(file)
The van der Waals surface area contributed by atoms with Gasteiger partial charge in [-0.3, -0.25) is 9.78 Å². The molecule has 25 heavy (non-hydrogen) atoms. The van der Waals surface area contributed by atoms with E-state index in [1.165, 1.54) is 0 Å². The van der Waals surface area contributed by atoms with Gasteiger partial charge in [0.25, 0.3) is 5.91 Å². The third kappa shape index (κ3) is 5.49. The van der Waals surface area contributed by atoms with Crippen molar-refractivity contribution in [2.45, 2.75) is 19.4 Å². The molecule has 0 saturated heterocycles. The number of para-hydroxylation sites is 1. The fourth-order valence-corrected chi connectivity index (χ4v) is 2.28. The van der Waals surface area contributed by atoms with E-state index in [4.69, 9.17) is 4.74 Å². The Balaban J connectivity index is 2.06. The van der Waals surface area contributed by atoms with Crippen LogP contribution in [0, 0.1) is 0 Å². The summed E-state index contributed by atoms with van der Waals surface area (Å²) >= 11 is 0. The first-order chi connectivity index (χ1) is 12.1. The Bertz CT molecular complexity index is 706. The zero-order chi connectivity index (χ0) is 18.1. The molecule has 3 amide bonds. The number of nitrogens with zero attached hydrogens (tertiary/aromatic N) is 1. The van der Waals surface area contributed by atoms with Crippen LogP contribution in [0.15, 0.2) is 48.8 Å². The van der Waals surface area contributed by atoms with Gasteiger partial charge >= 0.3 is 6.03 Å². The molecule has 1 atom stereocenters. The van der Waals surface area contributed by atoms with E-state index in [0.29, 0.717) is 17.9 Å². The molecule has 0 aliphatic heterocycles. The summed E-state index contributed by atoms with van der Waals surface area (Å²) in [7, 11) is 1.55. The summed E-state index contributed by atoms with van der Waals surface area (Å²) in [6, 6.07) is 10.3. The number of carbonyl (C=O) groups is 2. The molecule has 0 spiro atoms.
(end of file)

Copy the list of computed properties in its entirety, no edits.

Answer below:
The van der Waals surface area contributed by atoms with Gasteiger partial charge in [-0.3, -0.25) is 9.78 Å². The molecule has 25 heavy (non-hydrogen) atoms. The van der Waals surface area contributed by atoms with E-state index in [1.165, 1.54) is 0 Å². The van der Waals surface area contributed by atoms with Gasteiger partial charge in [0.25, 0.3) is 5.91 Å². The third kappa shape index (κ3) is 5.49. The van der Waals surface area contributed by atoms with Crippen molar-refractivity contribution in [2.45, 2.75) is 19.4 Å². The molecule has 0 saturated heterocycles. The number of para-hydroxylation sites is 1. The fourth-order valence-corrected chi connectivity index (χ4v) is 2.28. The van der Waals surface area contributed by atoms with E-state index in [4.69, 9.17) is 4.74 Å². The Balaban J connectivity index is 2.06. The van der Waals surface area contributed by atoms with Crippen LogP contribution in [0, 0.1) is 0 Å². The summed E-state index contributed by atoms with van der Waals surface area (Å²) >= 11 is 0. The first-order chi connectivity index (χ1) is 12.1. The Bertz CT molecular complexity index is 706. The zero-order chi connectivity index (χ0) is 18.1. The molecule has 3 amide bonds. The number of nitrogens with zero attached hydrogens (tertiary/aromatic N) is 1. The van der Waals surface area contributed by atoms with Crippen LogP contribution in [0.15, 0.2) is 48.8 Å². The van der Waals surface area contributed by atoms with Gasteiger partial charge >= 0.3 is 6.03 Å². The molecule has 1 atom stereocenters. The van der Waals surface area contributed by atoms with E-state index in [0.29, 0.717) is 17.9 Å². The molecule has 0 aliphatic heterocycles. The summed E-state index contributed by atoms with van der Waals surface area (Å²) in [7, 11) is 1.55. The summed E-state index contributed by atoms with van der Waals surface area (Å²) in [6, 6.07) is 10.3. The number of carbonyl (C=O) groups is 2. The molecule has 0 spiro atoms.